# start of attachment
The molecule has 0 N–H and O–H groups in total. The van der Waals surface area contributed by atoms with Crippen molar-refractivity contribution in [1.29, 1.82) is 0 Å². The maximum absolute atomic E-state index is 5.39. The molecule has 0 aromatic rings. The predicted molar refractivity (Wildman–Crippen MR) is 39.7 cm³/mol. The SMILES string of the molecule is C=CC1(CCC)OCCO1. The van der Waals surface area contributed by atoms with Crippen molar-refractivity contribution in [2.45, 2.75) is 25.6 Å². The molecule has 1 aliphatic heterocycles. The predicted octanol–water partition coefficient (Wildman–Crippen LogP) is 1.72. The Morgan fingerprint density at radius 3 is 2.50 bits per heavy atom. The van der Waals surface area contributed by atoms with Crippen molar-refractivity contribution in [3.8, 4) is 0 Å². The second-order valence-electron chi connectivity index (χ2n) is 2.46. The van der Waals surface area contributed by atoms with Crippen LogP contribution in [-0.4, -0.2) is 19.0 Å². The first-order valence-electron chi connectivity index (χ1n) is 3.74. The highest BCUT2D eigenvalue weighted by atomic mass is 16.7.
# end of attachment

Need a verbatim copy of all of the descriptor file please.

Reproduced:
The molecule has 0 N–H and O–H groups in total. The van der Waals surface area contributed by atoms with Crippen molar-refractivity contribution in [1.29, 1.82) is 0 Å². The maximum absolute atomic E-state index is 5.39. The molecule has 0 aromatic rings. The predicted molar refractivity (Wildman–Crippen MR) is 39.7 cm³/mol. The SMILES string of the molecule is C=CC1(CCC)OCCO1. The van der Waals surface area contributed by atoms with Crippen molar-refractivity contribution in [2.45, 2.75) is 25.6 Å². The molecule has 1 aliphatic heterocycles. The predicted octanol–water partition coefficient (Wildman–Crippen LogP) is 1.72. The Morgan fingerprint density at radius 3 is 2.50 bits per heavy atom. The van der Waals surface area contributed by atoms with Crippen molar-refractivity contribution in [3.8, 4) is 0 Å². The second-order valence-electron chi connectivity index (χ2n) is 2.46. The van der Waals surface area contributed by atoms with Crippen LogP contribution in [-0.4, -0.2) is 19.0 Å². The first-order valence-electron chi connectivity index (χ1n) is 3.74. The highest BCUT2D eigenvalue weighted by atomic mass is 16.7.